Geography can be planned as part of a cross curricular theme or as a discrete subject theme. Its place in the overall planning framework can be seen in the Year 1 and Year 2 medium term planning overviews. There is an expectation that all the Geography skills outlined in the skills curriculum are covered at an appropriate level on an annual basis. QCA schemes of work have been used as a starting point to meet the needs of the school and its pupils’ interests.

Medium-term planning highlights the key skills for each theme, key questions and the activities that pupils will access to acquire those skills. There are regular opportunities within the curriculum to use atlases, maps and globes

 

Assessment and reporting

Assessment focuses on the skills elements of Geography, as contained in the skills curriculum overview.

Assessment is normally continuous with teachers making judgments about pupils’ learning on an ongoing basis in order to inform the next steps in learning for individuals and groups. Verbal feedback in lessons is critical to moving children forward, but some work is annotated with points about what pupils need to do in order to improve and concludes with simple targets for improvement. These assessments need to be done in the light of geographical skills.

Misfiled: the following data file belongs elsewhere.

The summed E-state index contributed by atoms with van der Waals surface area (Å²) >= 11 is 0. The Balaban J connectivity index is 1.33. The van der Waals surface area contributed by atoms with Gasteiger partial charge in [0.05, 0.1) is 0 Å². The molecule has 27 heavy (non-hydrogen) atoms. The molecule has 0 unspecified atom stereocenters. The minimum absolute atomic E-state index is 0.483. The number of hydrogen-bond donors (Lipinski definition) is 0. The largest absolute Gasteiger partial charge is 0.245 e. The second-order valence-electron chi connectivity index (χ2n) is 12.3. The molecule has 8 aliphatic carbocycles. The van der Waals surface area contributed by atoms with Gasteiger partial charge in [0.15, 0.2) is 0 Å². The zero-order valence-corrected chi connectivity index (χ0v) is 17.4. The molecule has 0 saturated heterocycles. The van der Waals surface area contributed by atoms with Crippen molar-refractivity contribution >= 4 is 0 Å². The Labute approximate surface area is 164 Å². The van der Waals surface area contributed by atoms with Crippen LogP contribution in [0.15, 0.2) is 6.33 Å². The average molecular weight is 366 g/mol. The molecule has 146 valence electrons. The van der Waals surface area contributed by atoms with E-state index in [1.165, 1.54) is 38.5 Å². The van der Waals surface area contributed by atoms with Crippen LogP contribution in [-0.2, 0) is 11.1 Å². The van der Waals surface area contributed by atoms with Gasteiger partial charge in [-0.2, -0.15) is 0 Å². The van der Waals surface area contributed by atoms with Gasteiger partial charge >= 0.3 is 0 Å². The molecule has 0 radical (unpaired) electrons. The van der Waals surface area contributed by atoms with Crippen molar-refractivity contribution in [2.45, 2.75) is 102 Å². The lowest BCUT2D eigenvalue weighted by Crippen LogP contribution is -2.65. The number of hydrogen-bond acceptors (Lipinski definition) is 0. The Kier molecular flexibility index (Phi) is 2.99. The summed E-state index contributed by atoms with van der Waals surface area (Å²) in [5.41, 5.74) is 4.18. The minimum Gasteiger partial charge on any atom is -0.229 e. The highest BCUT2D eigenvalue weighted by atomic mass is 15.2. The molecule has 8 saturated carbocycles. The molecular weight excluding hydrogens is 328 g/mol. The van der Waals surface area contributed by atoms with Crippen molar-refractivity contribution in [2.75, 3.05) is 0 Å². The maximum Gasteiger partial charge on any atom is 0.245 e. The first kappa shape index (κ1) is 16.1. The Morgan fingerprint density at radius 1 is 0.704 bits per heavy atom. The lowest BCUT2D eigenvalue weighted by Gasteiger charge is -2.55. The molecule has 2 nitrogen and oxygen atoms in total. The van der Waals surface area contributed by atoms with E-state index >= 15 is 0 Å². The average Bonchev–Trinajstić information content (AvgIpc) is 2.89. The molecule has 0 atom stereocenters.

During each theme teachers note those children who have either exceeded expectations or fallen below them. This is used to inform what is taught next and supports comments in the reports to parents.

Expectations

By the end of Key Stage 1, the performance of the great majority of the pupils should be within the range of levels 1 to 3. Most pupils are expected to achieve level 2.

By the end of Year 4, the performance of the great majority of pupils should be in the range of levels 1 to 4. Most pupils are expected to achieve level 3.

By the end of Key Stage 2, the performance of the great majority of the pupils should be within the range of levels 3 to 5. Most pupils are expected to achieve level 4.

Continuity and progression